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  5. "Cá bhfuil cat na leabharlain…

" bhfuil cat na leabharlainne inniu?"

Translation:Where is the library's cat today?

August 28, 2014



Can I just say, I've been sort of okay rolling with all the weirdness up until now...this genitive case is terrifying.


How would you know the answer was not 'leabharlann', the genitive plural, which was the other option which I assume was wrong? What if the cat belongs to several libraries at the same time?


The library's cat = one cat, one library The libraries' cat = one cat, several libraries


If it were a dropdown menu question, the answer is you don't. Some of these type questions are impossible, because you don't have a translation to 'aim' for—and both options are grammatically correct. It is worth reporting them.


It's really annoying when these come up, honestly. I've seen it twice just in my strengthening of genitives.


I just had the same issue. I happened to pick the one that it was looking for (by luck), but came to the comments as both "leabharlann" and "leabharlainne" would have fit in the sentence they gave. I reported it.


So comparing this to the previous sentence, does the (plural) definite article "na" make the difference between "cat na leabharlainne = the library's cat" vs. "cat leabharlainne = a library cat" (whatever a 'library cat' is?!) ?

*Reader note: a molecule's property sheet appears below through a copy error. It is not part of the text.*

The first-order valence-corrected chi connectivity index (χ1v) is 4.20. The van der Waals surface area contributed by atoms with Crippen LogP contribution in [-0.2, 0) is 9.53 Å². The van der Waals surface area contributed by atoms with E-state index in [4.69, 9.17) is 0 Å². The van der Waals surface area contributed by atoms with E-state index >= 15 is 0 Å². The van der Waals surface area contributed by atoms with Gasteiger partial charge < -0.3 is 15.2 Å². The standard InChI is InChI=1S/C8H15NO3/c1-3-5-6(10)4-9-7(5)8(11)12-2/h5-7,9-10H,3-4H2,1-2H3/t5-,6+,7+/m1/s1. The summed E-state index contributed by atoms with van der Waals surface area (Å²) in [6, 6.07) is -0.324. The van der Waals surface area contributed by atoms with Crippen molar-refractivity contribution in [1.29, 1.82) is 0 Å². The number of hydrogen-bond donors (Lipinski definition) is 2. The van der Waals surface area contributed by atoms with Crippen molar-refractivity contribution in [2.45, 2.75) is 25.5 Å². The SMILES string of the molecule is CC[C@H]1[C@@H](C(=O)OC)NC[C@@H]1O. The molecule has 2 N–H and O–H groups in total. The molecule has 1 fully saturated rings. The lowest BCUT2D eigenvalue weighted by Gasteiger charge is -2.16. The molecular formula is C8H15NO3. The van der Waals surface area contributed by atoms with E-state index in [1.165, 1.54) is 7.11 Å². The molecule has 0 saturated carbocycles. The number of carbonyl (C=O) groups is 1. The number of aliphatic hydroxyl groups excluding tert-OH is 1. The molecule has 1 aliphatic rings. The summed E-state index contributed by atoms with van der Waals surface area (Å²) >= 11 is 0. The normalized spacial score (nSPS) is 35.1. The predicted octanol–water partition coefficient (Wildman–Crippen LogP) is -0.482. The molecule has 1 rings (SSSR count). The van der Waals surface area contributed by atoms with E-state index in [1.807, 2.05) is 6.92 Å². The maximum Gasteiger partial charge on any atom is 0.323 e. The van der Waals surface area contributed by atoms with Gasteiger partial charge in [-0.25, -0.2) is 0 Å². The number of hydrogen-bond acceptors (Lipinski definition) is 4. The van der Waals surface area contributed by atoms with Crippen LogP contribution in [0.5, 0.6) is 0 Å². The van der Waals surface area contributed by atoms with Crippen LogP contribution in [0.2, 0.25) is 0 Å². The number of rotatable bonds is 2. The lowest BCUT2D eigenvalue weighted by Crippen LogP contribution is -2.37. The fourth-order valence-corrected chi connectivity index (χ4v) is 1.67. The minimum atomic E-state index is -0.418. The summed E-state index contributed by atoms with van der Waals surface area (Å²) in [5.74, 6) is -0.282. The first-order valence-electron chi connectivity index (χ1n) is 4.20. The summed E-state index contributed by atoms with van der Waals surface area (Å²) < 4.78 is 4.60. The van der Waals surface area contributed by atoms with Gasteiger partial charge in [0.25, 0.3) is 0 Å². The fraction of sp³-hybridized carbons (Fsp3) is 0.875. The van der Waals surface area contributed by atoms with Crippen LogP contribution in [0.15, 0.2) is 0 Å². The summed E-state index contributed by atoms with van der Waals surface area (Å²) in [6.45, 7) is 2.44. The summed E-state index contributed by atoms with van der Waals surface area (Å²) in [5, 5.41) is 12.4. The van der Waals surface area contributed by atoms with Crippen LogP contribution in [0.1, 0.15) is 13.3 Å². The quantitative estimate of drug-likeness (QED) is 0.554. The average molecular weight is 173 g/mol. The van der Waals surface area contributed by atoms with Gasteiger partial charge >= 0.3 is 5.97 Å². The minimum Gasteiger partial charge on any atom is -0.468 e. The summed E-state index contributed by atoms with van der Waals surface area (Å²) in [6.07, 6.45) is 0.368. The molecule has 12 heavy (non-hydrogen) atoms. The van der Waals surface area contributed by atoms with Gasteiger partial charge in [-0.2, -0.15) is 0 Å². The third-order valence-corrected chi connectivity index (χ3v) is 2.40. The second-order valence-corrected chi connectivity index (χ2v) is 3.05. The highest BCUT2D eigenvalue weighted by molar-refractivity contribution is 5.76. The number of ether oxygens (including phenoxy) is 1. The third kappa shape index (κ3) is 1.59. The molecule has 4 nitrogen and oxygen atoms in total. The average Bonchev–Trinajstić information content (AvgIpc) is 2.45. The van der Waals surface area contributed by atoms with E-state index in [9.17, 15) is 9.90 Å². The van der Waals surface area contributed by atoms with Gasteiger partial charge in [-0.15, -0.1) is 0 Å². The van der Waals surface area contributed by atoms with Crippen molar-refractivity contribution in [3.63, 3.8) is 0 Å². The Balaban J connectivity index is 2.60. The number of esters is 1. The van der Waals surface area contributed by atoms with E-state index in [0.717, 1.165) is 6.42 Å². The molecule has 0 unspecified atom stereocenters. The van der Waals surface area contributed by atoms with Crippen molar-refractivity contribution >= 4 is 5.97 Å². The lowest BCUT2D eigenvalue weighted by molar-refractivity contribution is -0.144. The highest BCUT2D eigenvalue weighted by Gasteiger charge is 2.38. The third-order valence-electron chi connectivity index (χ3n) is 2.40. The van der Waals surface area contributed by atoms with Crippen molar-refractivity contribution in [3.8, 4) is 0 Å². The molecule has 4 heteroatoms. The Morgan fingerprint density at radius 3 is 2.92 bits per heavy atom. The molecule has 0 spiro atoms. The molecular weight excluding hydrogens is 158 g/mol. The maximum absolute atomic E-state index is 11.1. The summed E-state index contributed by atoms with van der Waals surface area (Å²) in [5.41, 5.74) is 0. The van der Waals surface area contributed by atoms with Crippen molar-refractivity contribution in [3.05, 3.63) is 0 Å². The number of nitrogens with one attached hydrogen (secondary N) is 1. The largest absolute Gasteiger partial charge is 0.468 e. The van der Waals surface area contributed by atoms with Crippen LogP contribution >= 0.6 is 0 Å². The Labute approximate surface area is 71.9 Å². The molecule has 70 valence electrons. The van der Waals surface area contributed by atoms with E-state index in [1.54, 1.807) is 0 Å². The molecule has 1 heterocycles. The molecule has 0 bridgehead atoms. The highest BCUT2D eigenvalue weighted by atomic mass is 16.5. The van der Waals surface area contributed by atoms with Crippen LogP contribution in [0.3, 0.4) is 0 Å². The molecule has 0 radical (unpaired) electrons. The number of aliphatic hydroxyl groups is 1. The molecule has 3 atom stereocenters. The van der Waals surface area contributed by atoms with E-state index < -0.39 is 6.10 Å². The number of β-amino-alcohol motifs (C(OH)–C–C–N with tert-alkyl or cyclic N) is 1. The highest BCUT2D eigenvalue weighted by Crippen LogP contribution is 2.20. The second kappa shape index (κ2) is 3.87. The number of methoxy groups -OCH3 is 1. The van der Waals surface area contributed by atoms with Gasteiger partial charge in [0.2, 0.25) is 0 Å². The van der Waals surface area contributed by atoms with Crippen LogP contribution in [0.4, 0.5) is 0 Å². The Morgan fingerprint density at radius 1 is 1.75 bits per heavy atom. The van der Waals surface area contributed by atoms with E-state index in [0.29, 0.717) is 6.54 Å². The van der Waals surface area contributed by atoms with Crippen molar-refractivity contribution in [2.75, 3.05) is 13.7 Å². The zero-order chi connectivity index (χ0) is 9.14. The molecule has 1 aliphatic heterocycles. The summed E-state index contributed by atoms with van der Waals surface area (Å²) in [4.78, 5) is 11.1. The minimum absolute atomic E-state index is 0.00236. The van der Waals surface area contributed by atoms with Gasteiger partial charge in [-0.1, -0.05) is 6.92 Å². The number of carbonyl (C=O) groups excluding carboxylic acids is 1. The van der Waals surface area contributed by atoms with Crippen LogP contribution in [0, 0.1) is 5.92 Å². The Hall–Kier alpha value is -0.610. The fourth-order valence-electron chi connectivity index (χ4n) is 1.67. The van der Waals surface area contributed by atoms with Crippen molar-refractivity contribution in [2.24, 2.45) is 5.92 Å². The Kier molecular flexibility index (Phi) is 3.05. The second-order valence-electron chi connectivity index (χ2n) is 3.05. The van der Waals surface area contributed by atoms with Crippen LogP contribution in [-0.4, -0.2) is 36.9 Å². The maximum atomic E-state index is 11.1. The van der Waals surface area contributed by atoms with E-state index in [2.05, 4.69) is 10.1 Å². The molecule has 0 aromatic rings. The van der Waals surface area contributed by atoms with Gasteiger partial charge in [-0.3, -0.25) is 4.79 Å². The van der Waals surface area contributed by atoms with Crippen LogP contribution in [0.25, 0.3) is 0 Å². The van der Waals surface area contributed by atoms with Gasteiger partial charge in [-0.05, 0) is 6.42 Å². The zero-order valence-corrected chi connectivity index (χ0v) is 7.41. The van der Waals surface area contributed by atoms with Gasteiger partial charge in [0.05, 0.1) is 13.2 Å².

That could explain why "leabhar leabharlainne = a library book" as opposed to "a library's book".

Of course it would then beg the question of why "hata fir = a man's hat" as opposed to "a man hat" (again, ignoring whatever that is for now!) ?

EDIT; I just thought of a 'man bag' which is a thing in English, so certainly such constructions can make sense in English at least some of the time.


"leabhar leabharlainne" means both "a library book" and "a library's book". If it doesn't accept one of these translations, then it should be reported.


why isn't it ca bhfuil an cat ? I thought it was a library's cat not the library's cat


A definite genitive noun phrase only has one article — between the governing noun and the genitive noun.


Speaking as librarian, "cat na leabharlainne" is a real thing:


Sadly, the library I work at has no cat.


I also wonder as did the last write, why isn't it "an leabharlainne" rather than "na leabharlainne".


An becomes na when it governs a feminine genitive singular noun.


Someone must have checked her out. She's due back any day.


That was not the last word

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